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Ambulance car driver clocks up 45 years voluntary service.

In March 2013 Southampton resident Mrs Milly Stokes will clock up 45 years voluntary service as an ambulance car driver.

Back in 1968 when Milly started as a volunteer ambulance car driver for the Ambulance Car Service in Hampshire her children were aged 5 and 6 years and there were no mobile phones. She now has grand children and has her mobile with her at all times. Milly has received three long service awards, including one from University Hospital Southampton NHS Foundation Trust for 45 years of Outstanding Service, as well as special recognition from South Central Ambulance Service NHS Foundation Trust (SCAS) in 2012 when she received an AMBIES* Special Award for four decades of exemplary voluntary service to patients.

Milly recalls some of the highlights of volunteering for the local ambulance service for the last forty five years:

'In my first 10 years I used to take three chaps from Netley Village to Knowle Hospital. Getting them there at 09.30am and transporting them back to Netley Village for 3.30pm enabled me to collect my kids from school.  

'I've transported a lady of 103 years of age and a young woman who showed me how to make sugar roses for celebration cakes. Then there was the 90 year old gentleman who refused a wheelchair and shared his experience of the First World War with me. I had to trot to keep up with him!'

'I've taken many patients for dialysis, chemotherapy and radiotherapy and especially remember one little girl I used to regularly take for cancer treatment until she was 5 years old. She'd come out of her treatment limp as a rag doll and is the only person I know who didn't lose their hair as a result of the treatment. Many years later I found out that she was expecting her first baby!'      

Volunteering as an ambulance car driver has taught Milly to appreciate the ordinary things in life such as doing your own housework, shopping and even walking upright.

Milly's advice to anyone thinking of becoming a voluntary ambulance car driver:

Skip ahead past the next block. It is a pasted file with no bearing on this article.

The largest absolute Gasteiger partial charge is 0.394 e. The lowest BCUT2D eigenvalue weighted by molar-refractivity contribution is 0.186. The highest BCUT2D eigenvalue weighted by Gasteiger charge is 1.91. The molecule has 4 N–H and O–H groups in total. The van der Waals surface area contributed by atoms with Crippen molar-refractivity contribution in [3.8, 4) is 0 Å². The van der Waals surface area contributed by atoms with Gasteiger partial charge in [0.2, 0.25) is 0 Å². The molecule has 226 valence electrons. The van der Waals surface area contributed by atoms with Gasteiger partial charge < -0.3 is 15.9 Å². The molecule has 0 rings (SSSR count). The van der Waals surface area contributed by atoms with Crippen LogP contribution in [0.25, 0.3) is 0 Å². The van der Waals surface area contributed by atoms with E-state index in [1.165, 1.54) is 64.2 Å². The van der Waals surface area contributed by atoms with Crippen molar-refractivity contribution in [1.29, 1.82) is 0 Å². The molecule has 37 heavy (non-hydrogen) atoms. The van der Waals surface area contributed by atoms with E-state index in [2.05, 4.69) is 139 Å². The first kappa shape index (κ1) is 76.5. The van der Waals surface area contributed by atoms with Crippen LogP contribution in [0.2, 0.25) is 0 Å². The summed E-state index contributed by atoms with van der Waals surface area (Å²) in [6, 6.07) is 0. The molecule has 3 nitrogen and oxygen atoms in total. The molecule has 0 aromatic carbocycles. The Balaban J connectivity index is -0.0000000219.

'The role is really rewarding, but be prepared for any waiting that you'll have to do. I do it for the love of it. I've seen different parts of Southampton I never knew existed and I've lived here all my life!'

Milly continues:

'I love driving. Volunteering as an ambulance car driver gives me a reason to go out so I'm not driving aimlessly, but going somewhere with a purpose and helping someone into the bargain. Like any role you have good and bad days. I've been out for 5 hours driving 36 miles but other days I've driven a single patient over 200 miles.'

'In 45 years I've only had a couple of days when I've wondered why am I doing this - days when everything goes wrong, it's raining, the car steams up and I can't find a spare wheelchair in an outpatients clinic for the patient I'm taking to and from their hospital appointment. Now I'm older than most of the patients I drive to their outpatient appointments. Yet most days I still get a tremendous sense of satisfaction from helping people who need help and really appreciate me.' 

South Central Ambulance Service NHS Foundation Trust's Non-Emergency Patient Transport Service (PTS) employs 64 Contact Centre staff based at Bicester in Oxfordshire and at Otterbourne in Hampshire. This is in addition to 343 operational PTS staff across the four counties of Buckinghamshire, Berkshire, Oxfordshire and Hampshire. The trust also has 127 registered volunteer ambulance car drivers across the South Central Region.

Doug Sinclair, Patient Transport Services, South Central Ambulance Service NHS Foundation Trust, said:

'Between 1 April and 31 December 2012 the trust's Non-Emergency Patient Transport Service undertook 318,029 patient journeys

'Our volunteer ambulance car drivers carry out an extremely important role  supporting the trust within our non-emergency Patient Transport Service by taking patients to and from hospital for outpatients appointments.

'All our volunteer drivers receive a mileage allowance for the work they do and normally spend most of their time working in their local area. Milly is a fine example of how our volunteer car drivers help us to care for our patients in the communities they live in.'

Any driver who may be interested in becoming a volunteer ambulance car driver is invited to telephone 02380 246173 Option 3 or to email

Published 28 January 2013.

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